The UK Farming Union presidents are holding urgent discussions with MEPs and EU decision makers about free range status.

The officials are urging MEPs to extend the 12-week free-range status of poultry impacted by the compulsory housing order that is in place until February 28.

They will also ask that the extension applies to both free range eggs and poultry meat and continues until the risk from avian influenza subsides.

The UK has document eight cases of the disease in domestic poultry flocks and the four UK farming unions have been working closely with Defra and the EU to deal with the outbreak.

Copa-cogeca, the European farmers' organisation, has sent a letter to the European Commission setting out the concerns of European farmers and offered possible solutions, such as this extension, ahead of a meeting with MEPs.

The presidents will also aim to raise avian influenza as a priority at the Cope Presidium on February 9 and 10 alongside their European colleagues

The UK Farming Union Presidents said: "With this outbreak of avian influenza, we are in uncharted territory and this situation requires new measures that will help to solve concerns of producers.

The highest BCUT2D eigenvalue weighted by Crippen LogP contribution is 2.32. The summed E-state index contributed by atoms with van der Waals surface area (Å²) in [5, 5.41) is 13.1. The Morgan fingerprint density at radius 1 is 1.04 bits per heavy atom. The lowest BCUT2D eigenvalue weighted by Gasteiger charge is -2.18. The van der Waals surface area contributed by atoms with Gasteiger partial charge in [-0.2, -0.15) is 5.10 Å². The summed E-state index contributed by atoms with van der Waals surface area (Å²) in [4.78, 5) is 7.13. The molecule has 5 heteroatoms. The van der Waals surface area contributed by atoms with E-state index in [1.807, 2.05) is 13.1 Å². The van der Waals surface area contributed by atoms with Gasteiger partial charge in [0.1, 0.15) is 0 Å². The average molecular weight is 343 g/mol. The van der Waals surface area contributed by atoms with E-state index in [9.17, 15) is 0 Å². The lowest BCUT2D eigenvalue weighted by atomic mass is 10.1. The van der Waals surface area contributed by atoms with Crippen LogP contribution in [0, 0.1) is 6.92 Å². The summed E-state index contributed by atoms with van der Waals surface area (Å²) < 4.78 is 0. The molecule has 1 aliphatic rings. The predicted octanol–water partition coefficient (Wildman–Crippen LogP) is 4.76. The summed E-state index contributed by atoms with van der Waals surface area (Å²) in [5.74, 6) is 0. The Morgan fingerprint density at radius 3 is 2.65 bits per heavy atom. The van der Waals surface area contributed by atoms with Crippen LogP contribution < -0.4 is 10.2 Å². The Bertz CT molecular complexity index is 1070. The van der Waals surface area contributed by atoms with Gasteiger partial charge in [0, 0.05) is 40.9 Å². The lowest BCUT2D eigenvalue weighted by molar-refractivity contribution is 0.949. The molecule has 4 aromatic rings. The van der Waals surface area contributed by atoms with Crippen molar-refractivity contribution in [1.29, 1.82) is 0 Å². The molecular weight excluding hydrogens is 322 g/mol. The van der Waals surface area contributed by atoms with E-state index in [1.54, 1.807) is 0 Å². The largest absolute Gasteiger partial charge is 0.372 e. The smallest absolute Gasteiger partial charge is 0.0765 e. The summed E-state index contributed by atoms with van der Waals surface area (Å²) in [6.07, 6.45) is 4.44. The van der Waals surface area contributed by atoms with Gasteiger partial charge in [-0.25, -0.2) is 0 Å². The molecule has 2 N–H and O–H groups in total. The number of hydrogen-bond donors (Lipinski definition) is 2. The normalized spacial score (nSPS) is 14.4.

"The four UK farming unions are calling on MEPs and EU decision-makers to extend the 12 week period on free-range status until the risk has subsided to previous levels.

"Farmers across the UK and Europe need this extension to give them certainty that their produce will have a market.

"The demand from shoppers for free-range eggs and poultry meat has increased significantly over the past 25 years and we want our producers to be able to provide this for them.

"The UK market will, without doubt, be one of the most affected countries as a result of bird flu, due to half of our national flock being free-range, by far the highest percentage of any member state.

"If these steps aren't taken to protect the industry, producers are facing the very real prospect that they could go out of business and the UK market will be unable to enjoy the free-range products they demand.

"British farmers have been quick to introduce enhanced bio security measures and have ensured that the welfare of their birds remains an absolute priority."